David’s relationship with Giovanni brings David candid happiness, negating heterosexual ideals pertaining to the dynamic love between men and women found in relationships. “I Loved him. I do not think that I will ever love anyone like that again.”(112). Tragically, David’s neglecting this relationship ideal, his going against the grain, causes any happiness to be quickly destroyed by guilt, shame, and self-hatred. David reflects: “In the beginning, our life together held a joy and amazement which was newborn every day.”(75). Jacques urges David to stop resisting and open the possibility of real happiness the homosexual relationship can bring “If you will not be ashamed…Love him and let him love you.”(57). David proves incapable of following Jacques’s advice. David has strong feelings for Giovanni, but feels the need to want to desire women. David believes he can forget his feelings for Giovanni, and withdraws. “What kind of life can two men have together, anyway?”(142). Later David learns he is unable to force his attraction to Hella. Distraught, she asks what he wants. David, defeated, responds “I don’t know. I don’t know.”(161). Unable to choose between a rock and a hard place, unable to let or believe he can love Giovanni or really love Hella, leaves David fraught with uncertainty“…absolutely cold with terror over the question of my life.”(83). Ideals of what constitutes a normal relationship, and the cognitive dissonance produced when David neglects them, being torn between guilt and shame of attraction to men and his wish to be straight undercut by his sexual apathy towards women, leaving him stuck in a undefined liminal sexual identity he refuses to escape.
David, despite wishing at some points to take on to take on the role of what is seen as manhood, never does so. Recalling his father’s quote “When I was a child, I spake as a child, I understood as a child, I thought as a child: but when I became a man, I put away childish things”(168). David tells himself in order to obtain manhood, he must ignore his attraction to men, which he sees as stemming from his boyish sexual encounter with Joey, as nothing but a ‘childish thing’ and grow into manhood. David wants to have possessives as the man of the household, wanting “…my manhood unquestioned, watching my woman put my children to bed.”(104). People around David know this, and know him well enough to see his delusion. Jacques mocks him “I was not suggesting that you jeopardize, even for a moment…that immaculate manhood which is your pride and joy.”(30). David never fulfills his wish to ‘put away’ his sexuality or achieve being the man of the house with the perfect family, leaving him very irresolute. When David attempts to prove himself capable of being with a women in his affair with Sue, it is her who takes on a leadership role, exuding more stereotypical masculine aspects, showing little sensuality and femininity with “small breasts…hair cut very short.”(95). It is Sue who initiates the sexual encounter “Come along”(98). With Hella, David is not ever in a masculine role. Hella also knowingly mocks his idealized fantasy “…I can be-your obedient and most loving servant. I felt cold. I shook my head…I don’t know what you’re talking about.”(126). In their final confrontation, When David is silent, Hella says “Women are waiting for the man to speak. Or hadn’t you heard.”(164). David never succeeds in taking on a typical dominant male role in any of his relationships, leaving him incapable of knowing his function in a sexual partnership.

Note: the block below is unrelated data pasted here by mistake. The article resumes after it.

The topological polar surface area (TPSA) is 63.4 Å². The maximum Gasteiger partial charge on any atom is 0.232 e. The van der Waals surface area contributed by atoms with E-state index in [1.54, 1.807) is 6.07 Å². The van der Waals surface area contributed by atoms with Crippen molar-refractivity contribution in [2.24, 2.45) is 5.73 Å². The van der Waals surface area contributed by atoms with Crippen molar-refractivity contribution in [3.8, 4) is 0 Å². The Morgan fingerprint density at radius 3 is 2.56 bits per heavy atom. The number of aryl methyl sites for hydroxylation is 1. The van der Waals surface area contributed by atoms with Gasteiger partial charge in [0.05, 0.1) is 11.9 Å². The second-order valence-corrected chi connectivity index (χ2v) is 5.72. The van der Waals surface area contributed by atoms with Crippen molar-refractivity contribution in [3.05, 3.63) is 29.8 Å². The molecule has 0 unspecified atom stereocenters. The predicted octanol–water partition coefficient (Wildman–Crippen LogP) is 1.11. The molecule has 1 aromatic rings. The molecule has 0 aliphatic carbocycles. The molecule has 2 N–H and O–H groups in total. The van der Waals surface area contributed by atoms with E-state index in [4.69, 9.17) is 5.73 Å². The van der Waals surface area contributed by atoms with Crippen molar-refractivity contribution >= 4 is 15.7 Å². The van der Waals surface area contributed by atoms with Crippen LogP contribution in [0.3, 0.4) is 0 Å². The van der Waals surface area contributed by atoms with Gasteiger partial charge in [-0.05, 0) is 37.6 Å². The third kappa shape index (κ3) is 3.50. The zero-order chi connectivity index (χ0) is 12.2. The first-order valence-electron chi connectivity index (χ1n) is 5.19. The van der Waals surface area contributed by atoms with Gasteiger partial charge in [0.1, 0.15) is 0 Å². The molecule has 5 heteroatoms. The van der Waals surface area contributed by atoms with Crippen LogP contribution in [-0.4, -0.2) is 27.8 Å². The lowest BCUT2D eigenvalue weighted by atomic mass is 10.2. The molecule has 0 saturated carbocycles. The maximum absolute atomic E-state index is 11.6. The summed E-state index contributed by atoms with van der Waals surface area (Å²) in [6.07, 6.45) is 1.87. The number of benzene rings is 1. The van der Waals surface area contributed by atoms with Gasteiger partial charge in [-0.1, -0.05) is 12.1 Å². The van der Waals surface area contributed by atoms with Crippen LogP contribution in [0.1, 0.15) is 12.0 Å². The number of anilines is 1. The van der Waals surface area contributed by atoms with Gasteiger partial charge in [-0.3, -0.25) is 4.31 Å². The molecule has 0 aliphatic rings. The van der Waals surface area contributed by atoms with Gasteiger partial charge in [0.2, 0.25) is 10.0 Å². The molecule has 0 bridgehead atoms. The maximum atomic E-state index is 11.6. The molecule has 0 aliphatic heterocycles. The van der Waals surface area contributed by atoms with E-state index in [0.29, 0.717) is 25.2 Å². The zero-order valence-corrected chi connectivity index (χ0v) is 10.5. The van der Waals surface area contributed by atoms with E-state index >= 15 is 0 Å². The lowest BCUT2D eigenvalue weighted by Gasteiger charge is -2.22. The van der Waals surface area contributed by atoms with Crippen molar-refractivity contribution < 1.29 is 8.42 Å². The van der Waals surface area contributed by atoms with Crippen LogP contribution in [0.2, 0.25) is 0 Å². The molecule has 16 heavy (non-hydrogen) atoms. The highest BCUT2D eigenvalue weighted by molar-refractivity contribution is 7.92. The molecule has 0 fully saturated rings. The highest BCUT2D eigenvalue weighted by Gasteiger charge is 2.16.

David does not know how a man should act in a relationship or then as a member of society, other than as the powerful head of the household, and if he is not, then David believes he is left without a space to exist in relationships and in the world as a whole, unsure and indecisive of his identity as a ‘man’.
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David is consumed by his inner conflict and confusion over personal sexual identity. This ambivalence causes him to neglect heteronormative family, relationship, and masculine norms, leaving him stuck in liminal […]